FO 1046/409/9: Raw stock procurement (The National Archives)

No raw stock producing factory existed in the Western zones of Germany, which is why it had to be imported from the Soviet Zone or from other countries. As the relationship between the British and their Soviet Allies became more strained, a member of the British occupation authorities, G.W.E.J. Erskine, began to harbour doubts in September 1946 that one could continue relying on the Soviets for raw stock provisions, for ‘the Russian character and international trends make this a source on which undue reliance should not be placed.’[v] He warned that ‘the dependence of the British Zone for its main supplies of rawstock from the Soviet Zone is capable of producing a sudden crisis at any moment if for any reason supplies were cut off’.[vi] And indeed, deliveries from the Soviet Zone were not always consistent with initial arrangements and in 1947 even stalled for months.[vii] Michael Balfour of the British Information Services Control Branch wrote on the 12th of May 1947 that he was ‘getting a bit alarmed over the raw stock position’ and, while his concern also included the dubbing of films into German, ‘German production is beginning to need rawstock acutely and there is none left.[viii] The shortage of raw stock was therefore certainly a contributing factor in why the German film industry took longer to re-emerge in the Western zones of occupation compared to the Soviet Zone.

Owing to better infrastructure and more decisive actions on the parts of the Soviets in getting the film industry restarted more swiftly, the Soviet-licensed film Die Mörder sind unter uns (The Murderers Are Amongst Us, D: Wolfgang Staudte) was the first German new film to premiere in post-war Germany in October 1946. It was, however, closely followed by the British-licensed film Sag die Wahrheit (Tell the Truth, D: Helmut Weiss) in December 1946, filmed in the Tempelhof studios in the US sector of Berlin. Sag die Wahrheit recycled the script of a film that had been in production at UFA-Studios during the war, which  had remained unfinished. It was an escapist comedy that made no allusions to the post-war present, which made this film an unusual offering compared to all other British-licensed films of the early post-war period that were generally set in the present or the recent past. The British had the power to select which projects could be realised via licensing only those they found suitable, and usually rejected film scripts that were regarded as merely “escapist”. Yet this criteria was apparently not as relevant at the time when Sag die Wahrheit was allowed to go into production.

The raw stock shortage might, in fact, have played a direct role in  the British decision to license Sag die Wahrheit. The material was not only needed for making new German films, but also for making copies of old films, and in autumn 1946, a memo expressed the desire to have a new German film made. It stated that it would be ‘sad if we had to use raw stock to make fresh copies of old films because we have not enough films to circulate’.[ix] Hence, to finally have a new German film available, the British might have allowed Sag die Wahrheit (D: Helmut Weiss, 1946) to become the very first film to be made in their zone, as this project promised a quick production. After this first film, the British tended to license films that at least attempted to deal with contemporary issues, and begun to pre-censor film scripts with this criteria in mind.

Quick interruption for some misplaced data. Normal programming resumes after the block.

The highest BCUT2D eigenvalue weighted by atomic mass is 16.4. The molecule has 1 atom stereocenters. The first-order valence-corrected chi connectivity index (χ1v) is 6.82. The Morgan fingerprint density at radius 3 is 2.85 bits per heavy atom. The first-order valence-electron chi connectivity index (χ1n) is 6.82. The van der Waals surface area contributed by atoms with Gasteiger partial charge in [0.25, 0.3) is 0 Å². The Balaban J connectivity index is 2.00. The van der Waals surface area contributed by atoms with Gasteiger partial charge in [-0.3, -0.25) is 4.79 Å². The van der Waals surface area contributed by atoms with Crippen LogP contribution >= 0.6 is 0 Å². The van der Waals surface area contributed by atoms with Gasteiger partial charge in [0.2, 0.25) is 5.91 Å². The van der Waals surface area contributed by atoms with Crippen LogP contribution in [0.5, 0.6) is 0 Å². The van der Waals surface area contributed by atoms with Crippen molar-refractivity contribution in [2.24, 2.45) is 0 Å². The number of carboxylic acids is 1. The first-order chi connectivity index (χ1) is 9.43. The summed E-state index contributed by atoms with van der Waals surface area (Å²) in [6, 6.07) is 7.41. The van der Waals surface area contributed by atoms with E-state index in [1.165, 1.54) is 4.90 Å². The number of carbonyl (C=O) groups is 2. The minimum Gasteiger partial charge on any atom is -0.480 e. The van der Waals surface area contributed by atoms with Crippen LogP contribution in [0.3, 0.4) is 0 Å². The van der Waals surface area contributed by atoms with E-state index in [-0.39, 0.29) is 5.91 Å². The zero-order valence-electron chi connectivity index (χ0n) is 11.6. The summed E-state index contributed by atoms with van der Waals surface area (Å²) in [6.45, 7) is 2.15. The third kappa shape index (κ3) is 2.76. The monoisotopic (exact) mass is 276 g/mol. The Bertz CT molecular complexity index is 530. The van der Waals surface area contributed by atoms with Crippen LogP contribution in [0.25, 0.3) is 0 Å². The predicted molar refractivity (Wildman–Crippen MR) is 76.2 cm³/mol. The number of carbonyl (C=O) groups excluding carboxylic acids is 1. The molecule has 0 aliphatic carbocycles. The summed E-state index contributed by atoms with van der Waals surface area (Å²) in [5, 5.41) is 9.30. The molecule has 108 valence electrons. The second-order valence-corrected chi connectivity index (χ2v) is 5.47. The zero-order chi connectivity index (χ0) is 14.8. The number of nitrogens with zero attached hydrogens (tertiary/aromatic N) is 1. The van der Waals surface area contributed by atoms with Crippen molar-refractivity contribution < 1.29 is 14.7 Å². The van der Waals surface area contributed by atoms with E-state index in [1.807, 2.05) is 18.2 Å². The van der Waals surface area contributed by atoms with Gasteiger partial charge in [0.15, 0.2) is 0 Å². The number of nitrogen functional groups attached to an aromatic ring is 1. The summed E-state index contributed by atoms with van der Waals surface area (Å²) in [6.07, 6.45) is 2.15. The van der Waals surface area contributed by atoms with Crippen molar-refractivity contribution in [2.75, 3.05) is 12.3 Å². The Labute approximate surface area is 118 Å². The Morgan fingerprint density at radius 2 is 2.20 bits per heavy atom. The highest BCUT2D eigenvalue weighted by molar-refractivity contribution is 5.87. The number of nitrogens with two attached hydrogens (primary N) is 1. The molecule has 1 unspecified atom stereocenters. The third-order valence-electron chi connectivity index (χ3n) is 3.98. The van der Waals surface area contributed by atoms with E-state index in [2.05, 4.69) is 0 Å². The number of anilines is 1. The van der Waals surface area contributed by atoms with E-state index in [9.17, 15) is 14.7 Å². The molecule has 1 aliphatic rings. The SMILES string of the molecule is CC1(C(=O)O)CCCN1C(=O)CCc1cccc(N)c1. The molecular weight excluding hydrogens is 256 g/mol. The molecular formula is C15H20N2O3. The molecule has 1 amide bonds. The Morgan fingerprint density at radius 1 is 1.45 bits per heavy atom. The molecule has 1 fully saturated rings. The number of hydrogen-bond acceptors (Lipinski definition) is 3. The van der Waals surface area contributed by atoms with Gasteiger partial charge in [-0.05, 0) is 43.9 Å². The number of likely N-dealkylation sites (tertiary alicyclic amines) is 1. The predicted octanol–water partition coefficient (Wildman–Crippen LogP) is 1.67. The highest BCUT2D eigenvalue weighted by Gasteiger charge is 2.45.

The British based their argument for the necessity of pre-censoring of German film scripts directly on the lack of raw stock: pre-censorship was thought ‘essential in view of the extreme shortage of rawstock not only in Germany but all over the world and is to avoid wastage of stock on film production, which, when finished, would have to be rejected on political grounds’.[x] In July 1948, a series of articles in the Hamburger Freie Presse started to ask what kind of films were considered politically desirable by the British authorities. Were films required to spread optimistic messages in the British Zone, as one author of these articles assumed? The Film Section reiterated that pre-censorship was necessary in light of the limited availability of raw stock, furthermore claiming it was too precious to allow the making of ‘pure entertainment films’, confirming thereby that instead of escapism the British privileged films with a message suited to post-war circumstances.[xi] One proposal that was indeed rejected by the British Film Section because it was regarded as nothing more than ‘quite a nice story’ was German director Wolfgang Liebeneiner’s plan to make a film about a young and poor aspiring dancer, entitled Tanz in die Welt (Dance into the World).[xii] Apparently different standards were applied to subsequent film projects than to the first film made in the British Zone, Sag die Wahrheit.